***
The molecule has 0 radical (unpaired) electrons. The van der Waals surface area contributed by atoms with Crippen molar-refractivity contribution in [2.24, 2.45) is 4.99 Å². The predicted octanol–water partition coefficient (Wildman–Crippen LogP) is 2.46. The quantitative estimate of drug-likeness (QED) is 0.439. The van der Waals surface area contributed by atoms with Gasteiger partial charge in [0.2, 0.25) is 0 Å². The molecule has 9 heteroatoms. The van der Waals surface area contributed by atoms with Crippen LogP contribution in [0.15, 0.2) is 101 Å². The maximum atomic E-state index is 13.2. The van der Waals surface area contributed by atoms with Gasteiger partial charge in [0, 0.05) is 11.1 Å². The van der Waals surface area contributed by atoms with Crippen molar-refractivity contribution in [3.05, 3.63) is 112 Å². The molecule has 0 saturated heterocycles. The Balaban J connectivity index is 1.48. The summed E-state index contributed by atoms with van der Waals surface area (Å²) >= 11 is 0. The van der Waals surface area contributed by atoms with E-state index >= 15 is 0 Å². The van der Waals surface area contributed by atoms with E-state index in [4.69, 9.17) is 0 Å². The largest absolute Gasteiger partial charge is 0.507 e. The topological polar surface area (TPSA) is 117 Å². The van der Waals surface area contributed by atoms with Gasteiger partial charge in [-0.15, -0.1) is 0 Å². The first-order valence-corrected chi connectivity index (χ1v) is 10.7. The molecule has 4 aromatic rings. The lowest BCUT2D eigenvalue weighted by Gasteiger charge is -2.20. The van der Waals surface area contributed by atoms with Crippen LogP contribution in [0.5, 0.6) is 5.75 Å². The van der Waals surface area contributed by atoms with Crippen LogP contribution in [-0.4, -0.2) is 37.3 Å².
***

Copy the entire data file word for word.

The molecule has 0 radical (unpaired) electrons. The van der Waals surface area contributed by atoms with Crippen molar-refractivity contribution in [2.24, 2.45) is 4.99 Å². The predicted octanol–water partition coefficient (Wildman–Crippen LogP) is 2.46. The quantitative estimate of drug-likeness (QED) is 0.439. The van der Waals surface area contributed by atoms with Gasteiger partial charge in [0.2, 0.25) is 0 Å². The molecule has 9 heteroatoms. The van der Waals surface area contributed by atoms with Crippen LogP contribution in [0.15, 0.2) is 101 Å². The maximum atomic E-state index is 13.2. The van der Waals surface area contributed by atoms with Gasteiger partial charge in [0, 0.05) is 11.1 Å². The van der Waals surface area contributed by atoms with Crippen molar-refractivity contribution in [3.05, 3.63) is 112 Å². The molecule has 0 saturated heterocycles. The Balaban J connectivity index is 1.48. The summed E-state index contributed by atoms with van der Waals surface area (Å²) >= 11 is 0. The van der Waals surface area contributed by atoms with E-state index >= 15 is 0 Å². The van der Waals surface area contributed by atoms with E-state index in [4.69, 9.17) is 0 Å². The largest absolute Gasteiger partial charge is 0.507 e. The topological polar surface area (TPSA) is 117 Å². The van der Waals surface area contributed by atoms with Gasteiger partial charge in [-0.15, -0.1) is 0 Å². The first-order valence-corrected chi connectivity index (χ1v) is 10.7. The molecule has 4 aromatic rings. The lowest BCUT2D eigenvalue weighted by Gasteiger charge is -2.20. The van der Waals surface area contributed by atoms with Crippen LogP contribution in [0.5, 0.6) is 5.75 Å². The van der Waals surface area contributed by atoms with Crippen LogP contribution in [-0.4, -0.2) is 37.3 Å².